India & BIMSTEC: 25 Years Later, Bay of Bengal Remains Fragmented

Although member states talk of their commitment to BIMSTEC, there has hardly been any demonstrable action.

4 min read
Hindi Female
Edited By :Karan Mahadik

The Bay of Bengal Initiative for the Multi-Sectoral Technical and Economic Cooperation (BIMSTEC) Forum recently celebrated its 25th anniversary on 6 June, coinciding with the signing of the Bangkok Declaration on the same date in 1997.

In this landmark epoch of the Forum set up by the member countries – Bangladesh, Bhutan, India, Myanmar, Nepal, Sri Lanka, and Thailand – many discussions are happening about the role played by the Forum and on whether an optimal situation has been reached in the 25 years of its existence.

There are seven priority areas of cooperation, each under a member State that BIMSTEC operates in, including:

a) trade, investment, and development; b) environment and climate change; c) security; d) agriculture and food security; e) people-to-people contact; f) science, technology, and innovation; and g) connectivity.

The potential of BIMSTEC can be understood from the combined GDP figure, which is about $3 trillion and covers nearly 23 per cent of the world’s population.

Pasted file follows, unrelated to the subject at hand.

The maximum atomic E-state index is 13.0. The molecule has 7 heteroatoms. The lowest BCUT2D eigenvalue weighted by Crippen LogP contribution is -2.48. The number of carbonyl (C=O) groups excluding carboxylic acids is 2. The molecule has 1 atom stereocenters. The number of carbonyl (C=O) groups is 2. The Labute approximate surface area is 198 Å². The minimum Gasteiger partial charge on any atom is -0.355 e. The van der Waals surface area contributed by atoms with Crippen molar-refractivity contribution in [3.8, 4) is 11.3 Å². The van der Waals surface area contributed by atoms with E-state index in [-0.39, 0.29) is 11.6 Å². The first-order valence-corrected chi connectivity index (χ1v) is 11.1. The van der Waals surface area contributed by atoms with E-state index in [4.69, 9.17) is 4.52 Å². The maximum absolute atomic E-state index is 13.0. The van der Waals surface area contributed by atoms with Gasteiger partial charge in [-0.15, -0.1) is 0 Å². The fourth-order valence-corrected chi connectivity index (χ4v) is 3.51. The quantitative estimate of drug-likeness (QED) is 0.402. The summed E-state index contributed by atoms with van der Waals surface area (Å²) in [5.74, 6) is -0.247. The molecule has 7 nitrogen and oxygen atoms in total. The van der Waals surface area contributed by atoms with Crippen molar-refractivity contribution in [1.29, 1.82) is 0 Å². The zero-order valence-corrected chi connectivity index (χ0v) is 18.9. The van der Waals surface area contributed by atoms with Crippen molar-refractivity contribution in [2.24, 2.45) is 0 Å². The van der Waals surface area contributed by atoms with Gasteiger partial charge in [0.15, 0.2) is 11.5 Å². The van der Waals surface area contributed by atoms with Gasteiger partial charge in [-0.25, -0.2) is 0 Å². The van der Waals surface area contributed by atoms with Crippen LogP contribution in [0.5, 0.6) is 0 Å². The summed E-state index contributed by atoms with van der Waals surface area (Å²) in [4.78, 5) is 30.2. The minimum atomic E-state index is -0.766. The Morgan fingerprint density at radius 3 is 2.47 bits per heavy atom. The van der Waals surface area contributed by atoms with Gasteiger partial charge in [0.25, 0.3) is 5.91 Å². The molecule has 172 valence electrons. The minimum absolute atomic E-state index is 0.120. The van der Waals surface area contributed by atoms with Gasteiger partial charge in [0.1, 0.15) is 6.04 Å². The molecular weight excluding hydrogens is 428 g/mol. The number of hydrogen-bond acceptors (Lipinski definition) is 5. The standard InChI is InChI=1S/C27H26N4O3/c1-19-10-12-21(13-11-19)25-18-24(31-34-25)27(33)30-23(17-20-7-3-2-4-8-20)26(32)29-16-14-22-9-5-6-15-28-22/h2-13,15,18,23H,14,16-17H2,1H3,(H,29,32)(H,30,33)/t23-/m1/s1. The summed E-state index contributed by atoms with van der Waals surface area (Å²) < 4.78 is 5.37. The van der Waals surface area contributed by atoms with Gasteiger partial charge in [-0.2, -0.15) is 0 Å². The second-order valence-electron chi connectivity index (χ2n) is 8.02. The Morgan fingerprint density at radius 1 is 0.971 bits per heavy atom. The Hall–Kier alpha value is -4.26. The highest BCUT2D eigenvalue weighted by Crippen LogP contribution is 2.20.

However, the current Bay of Bengal region is one of the least integrated areas in the world, and hence, its optimal potential is not being realised in these seven priority areas.


Is BIMSTEC Going the SAARC Way?

Trade among BIMSTEC members accounts for about $40 billion, although it was earlier estimated to be $250 billion for the last two years, much of the shortfall being due to the COVID-19 pandemic.

However, the larger points being discussed are about why BIMSTEC has not taken off despite mutual goodwill among member countries and whether it has gone the SAARC way.

The slow evolution of the institutional framework of BIMSTEC has been fashioned along that of SAARC. No effort seems to have been made to learn from the failures or constraints of SAARC.

The BIMSTEC Charter was adopted on 30 March, during the fifth summit this year, and is yet to enter into force.

If one examines the Charter, one realises that it is not futuristic or visionary – there is a reluctance underpinning regional cooperation, let alone integration, to take place in a meaningful way.